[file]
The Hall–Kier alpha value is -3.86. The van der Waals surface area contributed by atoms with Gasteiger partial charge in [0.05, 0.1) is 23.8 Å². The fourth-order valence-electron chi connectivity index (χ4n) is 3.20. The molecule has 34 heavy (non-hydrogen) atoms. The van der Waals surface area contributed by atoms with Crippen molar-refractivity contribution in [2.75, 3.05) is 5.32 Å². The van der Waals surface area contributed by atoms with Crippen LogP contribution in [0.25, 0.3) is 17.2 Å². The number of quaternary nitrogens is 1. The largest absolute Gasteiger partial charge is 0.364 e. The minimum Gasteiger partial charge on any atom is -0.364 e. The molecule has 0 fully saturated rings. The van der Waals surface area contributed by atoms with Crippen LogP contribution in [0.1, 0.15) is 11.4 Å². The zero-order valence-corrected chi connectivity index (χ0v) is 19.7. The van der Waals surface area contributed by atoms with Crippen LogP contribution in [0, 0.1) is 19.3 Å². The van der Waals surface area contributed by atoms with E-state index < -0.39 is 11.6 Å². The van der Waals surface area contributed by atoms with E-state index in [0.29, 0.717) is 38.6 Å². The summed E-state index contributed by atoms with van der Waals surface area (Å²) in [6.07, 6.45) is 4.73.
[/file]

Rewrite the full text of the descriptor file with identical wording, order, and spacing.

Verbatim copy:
The Hall–Kier alpha value is -3.86. The van der Waals surface area contributed by atoms with Gasteiger partial charge in [0.05, 0.1) is 23.8 Å². The fourth-order valence-electron chi connectivity index (χ4n) is 3.20. The molecule has 34 heavy (non-hydrogen) atoms. The van der Waals surface area contributed by atoms with Crippen molar-refractivity contribution in [2.75, 3.05) is 5.32 Å². The van der Waals surface area contributed by atoms with Crippen LogP contribution in [0.25, 0.3) is 17.2 Å². The number of quaternary nitrogens is 1. The largest absolute Gasteiger partial charge is 0.364 e. The minimum Gasteiger partial charge on any atom is -0.364 e. The molecule has 0 fully saturated rings. The van der Waals surface area contributed by atoms with Crippen LogP contribution in [0.1, 0.15) is 11.4 Å². The zero-order valence-corrected chi connectivity index (χ0v) is 19.7. The van der Waals surface area contributed by atoms with Crippen LogP contribution in [0, 0.1) is 19.3 Å². The van der Waals surface area contributed by atoms with E-state index < -0.39 is 11.6 Å². The van der Waals surface area contributed by atoms with E-state index in [0.29, 0.717) is 38.6 Å². The summed E-state index contributed by atoms with van der Waals surface area (Å²) in [6.07, 6.45) is 4.73.